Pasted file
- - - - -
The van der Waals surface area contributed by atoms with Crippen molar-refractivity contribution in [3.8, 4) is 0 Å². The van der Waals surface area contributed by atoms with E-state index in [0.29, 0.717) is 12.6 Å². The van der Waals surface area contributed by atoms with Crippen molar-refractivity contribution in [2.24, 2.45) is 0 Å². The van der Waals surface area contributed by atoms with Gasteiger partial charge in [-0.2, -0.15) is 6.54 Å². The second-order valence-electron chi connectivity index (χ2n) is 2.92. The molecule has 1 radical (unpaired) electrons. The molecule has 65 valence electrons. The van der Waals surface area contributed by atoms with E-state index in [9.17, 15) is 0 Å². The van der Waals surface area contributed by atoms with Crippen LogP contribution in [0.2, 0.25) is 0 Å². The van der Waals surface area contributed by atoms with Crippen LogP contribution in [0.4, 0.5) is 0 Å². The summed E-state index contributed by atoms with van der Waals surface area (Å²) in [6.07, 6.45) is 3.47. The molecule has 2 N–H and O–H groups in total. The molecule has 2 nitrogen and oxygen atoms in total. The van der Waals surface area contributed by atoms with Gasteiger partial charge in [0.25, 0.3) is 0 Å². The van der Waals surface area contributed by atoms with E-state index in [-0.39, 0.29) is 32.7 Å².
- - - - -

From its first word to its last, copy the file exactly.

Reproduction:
The van der Waals surface area contributed by atoms with Crippen molar-refractivity contribution in [3.8, 4) is 0 Å². The van der Waals surface area contributed by atoms with E-state index in [0.29, 0.717) is 12.6 Å². The van der Waals surface area contributed by atoms with Crippen molar-refractivity contribution in [2.24, 2.45) is 0 Å². The van der Waals surface area contributed by atoms with Gasteiger partial charge in [-0.2, -0.15) is 6.54 Å². The second-order valence-electron chi connectivity index (χ2n) is 2.92. The molecule has 1 radical (unpaired) electrons. The molecule has 65 valence electrons. The van der Waals surface area contributed by atoms with E-state index in [9.17, 15) is 0 Å². The van der Waals surface area contributed by atoms with Crippen LogP contribution in [0.2, 0.25) is 0 Å². The van der Waals surface area contributed by atoms with Crippen LogP contribution in [0.4, 0.5) is 0 Å². The summed E-state index contributed by atoms with van der Waals surface area (Å²) in [6.07, 6.45) is 3.47. The molecule has 2 N–H and O–H groups in total. The molecule has 2 nitrogen and oxygen atoms in total. The van der Waals surface area contributed by atoms with Gasteiger partial charge in [0.25, 0.3) is 0 Å². The van der Waals surface area contributed by atoms with E-state index in [-0.39, 0.29) is 32.7 Å².